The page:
Africa

Libya: Anti-Gaddafi activists speak out in Tripoli

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Media captionOpposition activists spoke to Wyre Davies on condition of anonymity

Opposition activists in government-controlled Libya have told the BBC that Col Muammar Gaddafi is more unpopular than ever but is clinging on to power through intimidation and murder.

Tripoli is penetrated by fear and suspicion.

There are police stationed on every street corner and, more to the point, there are thought to be thousands of state agents in workplaces, schools and cafes.

They report back anything or anyone who could be regarded as remotely suspicious.

Wanting to know what Libyans are really thinking, we gave our government minders the slip and headed across the capital to meet four young opposition activists in a safe house.

They all said they had suffered at the regime's hands in one way or another.

Friends have been killed. They're tired of the corruption and nepotism and say pressure is mounting on Col Gaddafi to go.

Salem (not his real name) told me it was, for now, simply too dangerous to head out, unarmed, on to the streets to protest because the risk of being fired on by the security services was simply too great.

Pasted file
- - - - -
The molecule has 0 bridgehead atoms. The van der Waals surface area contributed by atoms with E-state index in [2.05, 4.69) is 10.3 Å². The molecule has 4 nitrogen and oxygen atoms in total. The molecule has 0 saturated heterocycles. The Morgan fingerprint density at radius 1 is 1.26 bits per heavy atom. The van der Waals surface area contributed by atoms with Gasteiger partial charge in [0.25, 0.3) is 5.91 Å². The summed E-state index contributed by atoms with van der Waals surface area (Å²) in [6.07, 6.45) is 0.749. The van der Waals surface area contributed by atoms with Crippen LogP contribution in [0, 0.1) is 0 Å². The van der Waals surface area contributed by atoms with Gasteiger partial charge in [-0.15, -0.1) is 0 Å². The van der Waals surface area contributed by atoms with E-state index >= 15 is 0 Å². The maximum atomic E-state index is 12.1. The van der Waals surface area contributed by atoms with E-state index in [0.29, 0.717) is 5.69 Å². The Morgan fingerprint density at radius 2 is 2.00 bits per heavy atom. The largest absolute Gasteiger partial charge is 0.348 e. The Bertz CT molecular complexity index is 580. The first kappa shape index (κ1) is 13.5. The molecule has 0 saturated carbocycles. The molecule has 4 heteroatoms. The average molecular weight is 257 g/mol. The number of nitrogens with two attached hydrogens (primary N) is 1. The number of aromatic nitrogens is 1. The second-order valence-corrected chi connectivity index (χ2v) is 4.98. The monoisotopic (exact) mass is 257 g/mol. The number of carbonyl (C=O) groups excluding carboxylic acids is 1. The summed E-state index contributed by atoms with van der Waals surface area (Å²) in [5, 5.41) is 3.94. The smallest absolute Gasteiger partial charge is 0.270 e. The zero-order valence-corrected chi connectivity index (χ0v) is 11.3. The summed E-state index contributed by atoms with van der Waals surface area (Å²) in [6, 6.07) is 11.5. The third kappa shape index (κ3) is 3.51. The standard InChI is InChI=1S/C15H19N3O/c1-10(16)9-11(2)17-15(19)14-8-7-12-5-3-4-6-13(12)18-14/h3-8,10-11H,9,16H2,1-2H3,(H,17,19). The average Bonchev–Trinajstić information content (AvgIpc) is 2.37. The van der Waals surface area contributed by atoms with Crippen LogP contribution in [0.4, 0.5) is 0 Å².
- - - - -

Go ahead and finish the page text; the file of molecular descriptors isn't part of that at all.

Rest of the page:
Crumbling fortress

In the early days of this uprising, anti-government protests in Tripoli were brutally crushed.

But people are beginning to find their voices again.

At one recent funeral in the capital, several of the red, green and black rebel flags were raised in open defiance.

Gaddafi's opponents know that Tripoli is still a dangerous place. Emal (again, not a real name) was another of the young pro-democracy activists I met.

"When it happens it will be violent and bloody," she said describing what she sees as the inevitable end of the regime.

Image caption Tripoli, under attack from Nato planes, is turning against Col Gaddafi's rule

"But I am prepared to die for this cause. I'm afraid, of course I am, but I am prepared to die."

Ten weeks of Nato bombing hasn't yet ousted Col Gaddafi, who resists calls from across the globe to step down.

Indeed, says regime spokesman Moussa Ibrahim, the more Nato bombs, the more Libyans flock to the leader's side.

But what we found, speaking to the young activists, is that there are many more people, in more districts of the capital, who want Gaddafi to go but are, as yet, too frightened to protest openly.

The time will come, they say, when Col Gaddafi realises his fortress capital is solid no more.